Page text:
Richard MacManus and I interviewed Digg founders Jay Adelson and Kevin Rose about the new launch, and we also spent some time talking about new Digg competitor Netscape, as well as other Digg related issues. Listen to the podcast on TalkCrunch.
In addition to a redesign (that retains the essential Digg “experience”), Digg is adding a number of news categories beyond technology. Topics are grouped into six “containers”, including technology, entertainment, gaming, science, world & business, and online video. The default view on Digg is still the technology container, although users can change that view and can also deselect individual topics within containers to further refine what they see on the home page.
There are other significant feature additions as well (we go through all of them in the podcast). In addition to seeing what your friends have dugg, users can also just see stories more than one friend has dugg, further filtering new stories to what they might really want to see. Also, changing views between top stories and new stories won’t require a page refresh – Digg has added Ajax features (sparingly, they stress) to switch quickly between headlines and new stories, and among topics/containers.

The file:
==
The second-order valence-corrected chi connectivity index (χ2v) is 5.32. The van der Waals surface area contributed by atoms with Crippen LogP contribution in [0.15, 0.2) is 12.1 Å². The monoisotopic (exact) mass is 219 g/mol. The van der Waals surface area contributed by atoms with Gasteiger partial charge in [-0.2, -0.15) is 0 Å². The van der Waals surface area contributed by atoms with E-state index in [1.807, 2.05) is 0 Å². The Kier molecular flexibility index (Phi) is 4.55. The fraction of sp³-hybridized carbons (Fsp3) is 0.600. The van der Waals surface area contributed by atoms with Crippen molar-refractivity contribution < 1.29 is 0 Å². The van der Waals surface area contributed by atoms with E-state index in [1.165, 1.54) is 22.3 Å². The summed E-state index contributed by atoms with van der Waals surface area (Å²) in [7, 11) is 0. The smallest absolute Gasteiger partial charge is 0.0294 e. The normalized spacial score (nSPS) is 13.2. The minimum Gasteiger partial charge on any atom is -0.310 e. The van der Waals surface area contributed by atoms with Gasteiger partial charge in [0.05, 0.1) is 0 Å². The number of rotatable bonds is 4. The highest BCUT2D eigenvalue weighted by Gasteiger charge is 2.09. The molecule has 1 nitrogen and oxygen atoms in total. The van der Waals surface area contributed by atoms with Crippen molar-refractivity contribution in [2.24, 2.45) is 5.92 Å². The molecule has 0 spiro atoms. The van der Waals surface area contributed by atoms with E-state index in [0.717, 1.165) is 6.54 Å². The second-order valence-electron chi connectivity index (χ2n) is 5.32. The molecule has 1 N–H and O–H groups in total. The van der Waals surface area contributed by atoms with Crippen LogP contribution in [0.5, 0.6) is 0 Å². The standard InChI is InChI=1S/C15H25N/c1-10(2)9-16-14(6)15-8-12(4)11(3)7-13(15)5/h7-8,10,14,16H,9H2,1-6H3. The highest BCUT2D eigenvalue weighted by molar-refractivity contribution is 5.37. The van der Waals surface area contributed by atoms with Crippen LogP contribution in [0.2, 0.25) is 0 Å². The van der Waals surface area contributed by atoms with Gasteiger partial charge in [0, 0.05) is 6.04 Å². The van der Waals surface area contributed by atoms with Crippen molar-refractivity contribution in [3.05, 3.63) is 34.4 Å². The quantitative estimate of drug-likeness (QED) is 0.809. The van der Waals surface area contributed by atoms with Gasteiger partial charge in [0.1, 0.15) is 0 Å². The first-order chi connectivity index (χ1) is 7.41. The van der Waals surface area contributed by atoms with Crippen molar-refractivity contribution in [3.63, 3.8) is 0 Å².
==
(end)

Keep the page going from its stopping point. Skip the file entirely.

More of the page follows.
About 800,000 unique visitors come to Digg every day, generating 9 million plus page views. The site is doubling in traffic every two months. And the amazing thing is that Digg does all of this with just 15 employees.
Digg has raised $2.8 million in venture funding from Greylock and Omidyar as well as angel investors Marc Andreesen, Reid Hoffman and Ron Conway. Given the tremendous growth and passionate users, something tells me they are going to have a rather large liquidity event.
Update: Photos from the Digg party tonight are here (Scott Beale)